A state bill that would erase a discriminatory sentencing law that has disproportionately targeted members of the LGBTQ community to register on California’s sex offender list has received support from law enforcement and civil rights advocates.
The bill also has bipartisan support as it makes its way through the state legislature.
Under California law, if an adult is convicted of consensual vaginal intercourse with a minor between 14 and 17 years old, and the adult is within 10 years of age of the minor, a judge is allowed to decide if the convicted person would be placed on the sex offender registry or not.
California Senate Bill 145
California Senate Bill 145 would only amend state law to include other types of intercourse such as oral and anal sex and digital penetration.
The bill, which has cleared the Senate, awaits a vote in the Assembly Appropriations Committee. If it passes Appropriations, it moves the Assembly floor, and then the Senate would have to concur with any Assembly amendments. Final stop is the governor’s desk, which it must reach by September 13.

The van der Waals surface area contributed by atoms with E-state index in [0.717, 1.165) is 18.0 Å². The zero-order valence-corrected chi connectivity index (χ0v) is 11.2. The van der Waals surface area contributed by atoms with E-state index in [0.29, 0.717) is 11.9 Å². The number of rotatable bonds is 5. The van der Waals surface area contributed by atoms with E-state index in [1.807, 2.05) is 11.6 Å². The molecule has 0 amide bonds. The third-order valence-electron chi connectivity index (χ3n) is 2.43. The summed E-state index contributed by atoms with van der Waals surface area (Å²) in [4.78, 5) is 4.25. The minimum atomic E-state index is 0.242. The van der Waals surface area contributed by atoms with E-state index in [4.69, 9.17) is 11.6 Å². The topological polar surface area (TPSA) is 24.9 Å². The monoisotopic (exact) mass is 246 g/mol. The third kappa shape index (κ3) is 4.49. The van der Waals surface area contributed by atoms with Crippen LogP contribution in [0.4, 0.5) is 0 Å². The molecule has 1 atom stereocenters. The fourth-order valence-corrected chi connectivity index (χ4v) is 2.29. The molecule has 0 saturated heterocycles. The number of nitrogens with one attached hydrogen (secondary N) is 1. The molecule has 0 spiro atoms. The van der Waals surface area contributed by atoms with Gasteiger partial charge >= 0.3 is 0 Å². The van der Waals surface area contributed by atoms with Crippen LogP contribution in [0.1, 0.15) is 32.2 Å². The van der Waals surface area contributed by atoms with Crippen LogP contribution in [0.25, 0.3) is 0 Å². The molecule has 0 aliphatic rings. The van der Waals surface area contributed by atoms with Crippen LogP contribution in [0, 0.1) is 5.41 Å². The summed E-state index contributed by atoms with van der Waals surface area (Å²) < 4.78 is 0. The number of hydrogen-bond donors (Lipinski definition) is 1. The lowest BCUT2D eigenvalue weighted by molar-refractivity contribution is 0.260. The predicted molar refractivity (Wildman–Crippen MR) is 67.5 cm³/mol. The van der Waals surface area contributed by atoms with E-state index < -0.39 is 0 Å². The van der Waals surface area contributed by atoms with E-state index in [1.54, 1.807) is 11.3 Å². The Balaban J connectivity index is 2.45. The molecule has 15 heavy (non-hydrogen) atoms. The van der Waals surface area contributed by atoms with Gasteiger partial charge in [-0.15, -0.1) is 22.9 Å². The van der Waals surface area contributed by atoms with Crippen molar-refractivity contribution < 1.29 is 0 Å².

The bill’s author, Sen. Scott Wiener, said that the bill would eliminate a disparity in sentencing that has harmed the LGBTQ community.
For example, if an 18-year-old heterosexual man has vaginal intercourse with his 17-year-old girlfriend, he can be arrested, charged and convicted of a crime, but is not automatically required to register as a sex offender. The judge is allowed to make that decision.
However, if an 18-year-old gay man has sex with his 17-year-old boyfriend, the judge is required by law to automatically place the adult on the sex offender registry, regardless of the circumstances.
“We’re not looking to change the definition of sexual abuse is,” said Victor Ruiz-Conejo, Wiener’s spokesman. “We want to have fair sentencing no matter the kind of sex.”
Also, SB 145 would not change the sentence for having sex with an underage person.
SB 145 is co-sponsored by the Los Angeles County District Attorney’s Office and Equality California. It also is supported by law enforcement and civil rights advocates, including the Alliance for Constitutional Sex Offense Laws, the Anti-Defamation League, the California Public Defenders Association, the California Police Chiefs Association, the California Coalition Against Sexual Assault, and Lambda Legal.